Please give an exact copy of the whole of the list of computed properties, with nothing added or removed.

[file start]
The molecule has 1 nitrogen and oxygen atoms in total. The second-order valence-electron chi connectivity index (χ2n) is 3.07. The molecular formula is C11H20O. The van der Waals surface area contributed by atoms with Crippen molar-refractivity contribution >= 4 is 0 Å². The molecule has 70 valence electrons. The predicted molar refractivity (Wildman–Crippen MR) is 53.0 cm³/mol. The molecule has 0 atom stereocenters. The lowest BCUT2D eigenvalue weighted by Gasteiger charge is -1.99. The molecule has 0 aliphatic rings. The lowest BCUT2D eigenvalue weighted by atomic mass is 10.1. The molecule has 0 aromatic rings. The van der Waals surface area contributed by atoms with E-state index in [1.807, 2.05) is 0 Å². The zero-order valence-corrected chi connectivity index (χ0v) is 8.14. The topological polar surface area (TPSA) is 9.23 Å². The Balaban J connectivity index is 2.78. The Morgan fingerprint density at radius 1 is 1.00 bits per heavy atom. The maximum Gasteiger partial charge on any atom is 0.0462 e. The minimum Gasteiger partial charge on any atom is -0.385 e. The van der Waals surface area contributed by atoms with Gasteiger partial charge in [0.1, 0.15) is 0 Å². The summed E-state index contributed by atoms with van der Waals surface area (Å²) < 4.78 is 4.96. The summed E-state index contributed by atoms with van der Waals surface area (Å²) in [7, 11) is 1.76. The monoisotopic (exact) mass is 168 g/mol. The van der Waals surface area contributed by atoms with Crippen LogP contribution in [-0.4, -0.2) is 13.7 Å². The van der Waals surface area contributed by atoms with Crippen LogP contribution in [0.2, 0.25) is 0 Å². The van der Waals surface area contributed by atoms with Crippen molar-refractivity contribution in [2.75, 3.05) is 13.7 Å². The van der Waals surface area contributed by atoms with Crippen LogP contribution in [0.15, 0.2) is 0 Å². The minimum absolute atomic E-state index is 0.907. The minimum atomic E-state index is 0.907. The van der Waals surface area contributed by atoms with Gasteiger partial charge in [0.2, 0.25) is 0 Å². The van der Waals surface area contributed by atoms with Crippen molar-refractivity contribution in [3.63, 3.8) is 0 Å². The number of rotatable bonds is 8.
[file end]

The molecule has 1 nitrogen and oxygen atoms in total. The second-order valence-electron chi connectivity index (χ2n) is 3.07. The molecular formula is C11H20O. The van der Waals surface area contributed by atoms with Crippen molar-refractivity contribution >= 4 is 0 Å². The molecule has 70 valence electrons. The predicted molar refractivity (Wildman–Crippen MR) is 53.0 cm³/mol. The molecule has 0 atom stereocenters. The lowest BCUT2D eigenvalue weighted by Gasteiger charge is -1.99. The molecule has 0 aliphatic rings. The lowest BCUT2D eigenvalue weighted by atomic mass is 10.1. The molecule has 0 aromatic rings. The van der Waals surface area contributed by atoms with E-state index in [1.807, 2.05) is 0 Å². The zero-order valence-corrected chi connectivity index (χ0v) is 8.14. The topological polar surface area (TPSA) is 9.23 Å². The Balaban J connectivity index is 2.78. The Morgan fingerprint density at radius 1 is 1.00 bits per heavy atom. The maximum Gasteiger partial charge on any atom is 0.0462 e. The minimum Gasteiger partial charge on any atom is -0.385 e. The van der Waals surface area contributed by atoms with Gasteiger partial charge in [0.1, 0.15) is 0 Å². The summed E-state index contributed by atoms with van der Waals surface area (Å²) < 4.78 is 4.96. The summed E-state index contributed by atoms with van der Waals surface area (Å²) in [7, 11) is 1.76. The monoisotopic (exact) mass is 168 g/mol. The van der Waals surface area contributed by atoms with Crippen LogP contribution in [-0.4, -0.2) is 13.7 Å². The van der Waals surface area contributed by atoms with Crippen LogP contribution in [0.2, 0.25) is 0 Å². The van der Waals surface area contributed by atoms with Crippen molar-refractivity contribution in [2.75, 3.05) is 13.7 Å². The van der Waals surface area contributed by atoms with Crippen LogP contribution in [0.15, 0.2) is 0 Å². The minimum absolute atomic E-state index is 0.907. The minimum atomic E-state index is 0.907. The van der Waals surface area contributed by atoms with Gasteiger partial charge in [0.2, 0.25) is 0 Å². The van der Waals surface area contributed by atoms with Crippen molar-refractivity contribution in [3.63, 3.8) is 0 Å². The number of rotatable bonds is 8.